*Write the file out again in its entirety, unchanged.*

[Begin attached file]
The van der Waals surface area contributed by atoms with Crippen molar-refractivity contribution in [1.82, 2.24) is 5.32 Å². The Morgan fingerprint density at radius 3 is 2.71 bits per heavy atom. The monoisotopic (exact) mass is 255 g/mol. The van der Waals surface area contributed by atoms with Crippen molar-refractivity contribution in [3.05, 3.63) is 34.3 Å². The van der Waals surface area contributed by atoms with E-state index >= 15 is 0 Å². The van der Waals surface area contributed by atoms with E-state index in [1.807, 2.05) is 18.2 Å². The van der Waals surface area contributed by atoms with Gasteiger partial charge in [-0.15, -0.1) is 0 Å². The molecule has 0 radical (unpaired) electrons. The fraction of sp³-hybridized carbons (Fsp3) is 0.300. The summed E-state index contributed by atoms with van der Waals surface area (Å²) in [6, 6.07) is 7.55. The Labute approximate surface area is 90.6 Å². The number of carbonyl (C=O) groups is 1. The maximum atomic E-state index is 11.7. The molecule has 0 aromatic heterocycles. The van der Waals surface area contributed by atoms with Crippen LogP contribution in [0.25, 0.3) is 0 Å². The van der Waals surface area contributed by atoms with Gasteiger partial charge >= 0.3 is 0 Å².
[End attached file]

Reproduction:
The van der Waals surface area contributed by atoms with Crippen molar-refractivity contribution in [1.82, 2.24) is 5.32 Å². The Morgan fingerprint density at radius 3 is 2.71 bits per heavy atom. The monoisotopic (exact) mass is 255 g/mol. The van der Waals surface area contributed by atoms with Crippen molar-refractivity contribution in [3.05, 3.63) is 34.3 Å². The van der Waals surface area contributed by atoms with E-state index >= 15 is 0 Å². The van der Waals surface area contributed by atoms with E-state index in [1.807, 2.05) is 18.2 Å². The van der Waals surface area contributed by atoms with Gasteiger partial charge in [-0.15, -0.1) is 0 Å². The molecule has 0 radical (unpaired) electrons. The fraction of sp³-hybridized carbons (Fsp3) is 0.300. The summed E-state index contributed by atoms with van der Waals surface area (Å²) in [6, 6.07) is 7.55. The Labute approximate surface area is 90.6 Å². The number of carbonyl (C=O) groups is 1. The maximum atomic E-state index is 11.7. The molecule has 0 aromatic heterocycles. The van der Waals surface area contributed by atoms with Crippen LogP contribution in [0.25, 0.3) is 0 Å². The van der Waals surface area contributed by atoms with Gasteiger partial charge >= 0.3 is 0 Å².